Future Fighters of the Islamic State are Adolescents Being Smuggled out of Al-Hol by their Mothers and ISIS Aligned Financial Networks
Mona Thakkar & Anne Speckhard Despite notable repatriation progress in early 2023, involving 14 countries…
A huge internal fight inside ISIS occurred today in Raqqa in which two hundred members tried to defect and switch alliance to Jabhat al-Nusra. The uprising occurred in response to when ISIS executed Tunisian ISIS commander Abu Ubeyd al-Tunisi along with eight other Tunisian mujahideen for allegedly trying to defect. In response to the executions, over two hundred Tunisian mujahideen rose up against ISIS and decided to switch their loyalty to Jabhat al-Nusra instead. Unable to quell the uprising with the fighters present in Raqqa, ISIS was forced to call for support from the villages where Islamic State’s local Syrian fighters (the ansari) reside.
The final outcome of the uprising is unclear as the reports from inside ISIS (via defectors) coming into today at one p.m. EST (eleven p.m. Syrian time) were cut off when the Internet connection was lost. We are standing by for further reports.
By some estimates, Tunisians are counted as the highest number of foreign fighters fighting in Syria and Iraq, compared to any other single country. In 2014 the Guardian reported that “the Tunisian interior ministry itself estimates that at least 2,400 of its citizens have become combatants in Syria since 2011, and that around 400 have returned.” The Soufan Group however, reported in December 2015 that six thousand men and seven hundred women from Tunisia have joined different terrorist organizations in Syria and Iraq. Over eight hundred Tunisians are reported to have been killed fighting in Syria. According to our ISIS Defector Interviews Tunisians often join ISIS for the benefits of a paid job, to get married (and/or a sex slave) and because they believe in building the so-called “Caliphate.”
Ahmet S. Yayla, Ph.D. is Professor and the Chair of Sociology Department at Harran University in south of Turkey by the Syrian border. Dr. Yayla is Deputy Director at ICSVE. Dr. Yayla served as Chief of Anti-terrorism Division at the Turkish National Police. He has earned his masters and Ph.D. degrees on the subject of terrorism and radicalization at the University of North Texas. Dr. Yayla’s research mainly focuses on terrorism, sociology, dealing with terrorism without use of force, terrorist recruitment and propaganda, radicalization (including ISIS and Al Qaeda) and violence. He has mostly authored several works on the subject of terrorism. He has also been advisor to the United States Ohio Department of Homeland Security (December 2005 to April 2006) on issues of terrorism and interacting with Muslim Communities in the United States. Dr. Yayla also witnessed at the United States Congress and Senate, Homeland Security Committee and Subcommittee on Prevention of Nuclear and Biological Attacks (October 21st, 2006) on the subject of “Local Law Enforcement Preparedness for Countering the Threats of Terrorism.”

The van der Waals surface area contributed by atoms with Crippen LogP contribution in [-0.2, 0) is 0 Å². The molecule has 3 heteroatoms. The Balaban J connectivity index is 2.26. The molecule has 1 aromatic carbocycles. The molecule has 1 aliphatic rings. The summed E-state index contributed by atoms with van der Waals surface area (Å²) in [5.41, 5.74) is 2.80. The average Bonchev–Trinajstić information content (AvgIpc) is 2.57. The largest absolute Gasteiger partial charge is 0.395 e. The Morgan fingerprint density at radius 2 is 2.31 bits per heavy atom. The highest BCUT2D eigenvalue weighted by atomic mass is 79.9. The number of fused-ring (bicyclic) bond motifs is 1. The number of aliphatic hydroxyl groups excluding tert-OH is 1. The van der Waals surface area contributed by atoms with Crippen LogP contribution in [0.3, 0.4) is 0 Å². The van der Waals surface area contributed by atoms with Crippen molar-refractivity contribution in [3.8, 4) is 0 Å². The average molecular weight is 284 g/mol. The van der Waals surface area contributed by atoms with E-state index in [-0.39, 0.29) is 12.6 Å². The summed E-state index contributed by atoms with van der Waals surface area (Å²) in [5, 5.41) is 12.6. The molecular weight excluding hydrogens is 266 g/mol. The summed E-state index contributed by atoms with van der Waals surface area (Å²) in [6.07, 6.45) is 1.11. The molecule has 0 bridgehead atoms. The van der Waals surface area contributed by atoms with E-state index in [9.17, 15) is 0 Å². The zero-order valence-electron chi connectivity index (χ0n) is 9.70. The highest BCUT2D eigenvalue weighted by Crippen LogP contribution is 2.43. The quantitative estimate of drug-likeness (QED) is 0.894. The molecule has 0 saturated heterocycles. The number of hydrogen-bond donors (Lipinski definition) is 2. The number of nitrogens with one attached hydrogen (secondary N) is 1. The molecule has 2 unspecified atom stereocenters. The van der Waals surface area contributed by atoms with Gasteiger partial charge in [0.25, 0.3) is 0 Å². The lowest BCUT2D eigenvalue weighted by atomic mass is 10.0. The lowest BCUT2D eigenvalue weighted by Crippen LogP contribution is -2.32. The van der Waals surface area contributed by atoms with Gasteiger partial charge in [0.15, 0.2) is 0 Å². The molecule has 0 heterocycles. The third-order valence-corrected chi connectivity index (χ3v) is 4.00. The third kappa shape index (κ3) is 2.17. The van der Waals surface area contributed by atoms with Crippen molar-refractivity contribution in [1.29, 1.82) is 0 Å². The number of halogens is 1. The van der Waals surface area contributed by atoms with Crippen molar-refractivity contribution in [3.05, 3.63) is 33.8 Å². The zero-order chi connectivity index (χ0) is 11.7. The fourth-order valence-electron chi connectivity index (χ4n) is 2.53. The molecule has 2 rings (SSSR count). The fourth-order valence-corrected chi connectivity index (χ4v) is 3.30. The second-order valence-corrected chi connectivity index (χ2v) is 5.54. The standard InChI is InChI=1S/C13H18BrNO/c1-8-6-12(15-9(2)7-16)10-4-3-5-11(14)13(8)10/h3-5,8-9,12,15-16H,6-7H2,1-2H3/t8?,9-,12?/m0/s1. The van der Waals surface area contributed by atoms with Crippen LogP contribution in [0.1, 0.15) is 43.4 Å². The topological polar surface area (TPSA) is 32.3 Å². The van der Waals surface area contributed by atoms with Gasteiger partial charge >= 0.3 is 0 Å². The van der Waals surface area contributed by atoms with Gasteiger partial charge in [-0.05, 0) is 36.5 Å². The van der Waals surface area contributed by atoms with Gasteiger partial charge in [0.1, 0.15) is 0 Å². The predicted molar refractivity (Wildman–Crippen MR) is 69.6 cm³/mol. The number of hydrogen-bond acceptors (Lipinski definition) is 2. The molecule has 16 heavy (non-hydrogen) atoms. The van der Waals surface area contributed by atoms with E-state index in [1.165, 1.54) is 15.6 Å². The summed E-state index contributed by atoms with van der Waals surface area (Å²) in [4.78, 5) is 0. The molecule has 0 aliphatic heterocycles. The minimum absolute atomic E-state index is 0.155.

Anne Speckhard, Ph.D. is Adjunct Associate Professor of Psychiatry at Georgetown University in the School of Medicine and Director of the International Center for the Study of Violent Extremism. She is author of Talking to Terrorists and coauthor of Undercover Jihadi. She was responsible for designing the psychological and Islamic challenge aspects of the Detainee Rehabilitation Program in Iraq to be applied to twenty thousand detainees and eight hundred juveniles. She also has interviewed nearly five hundred terrorists, their family members and supporters from various parts of the world including Gaza, the West Bank, Chechnya, Iraq, Jordan, Russia, Canada and many countries in Europe. Her newly released book is Bride of ISIS. Website: www.AnneSpeckhard.com
Reference for this paper: Yayla, Ahmet S. & Speckhard, Anne, ISCVE Brief Report: Tunisian Foreign Fighter Uprising Inside ISIS Occurs Today in Raqqa, March 4, 2016. www.icsve.org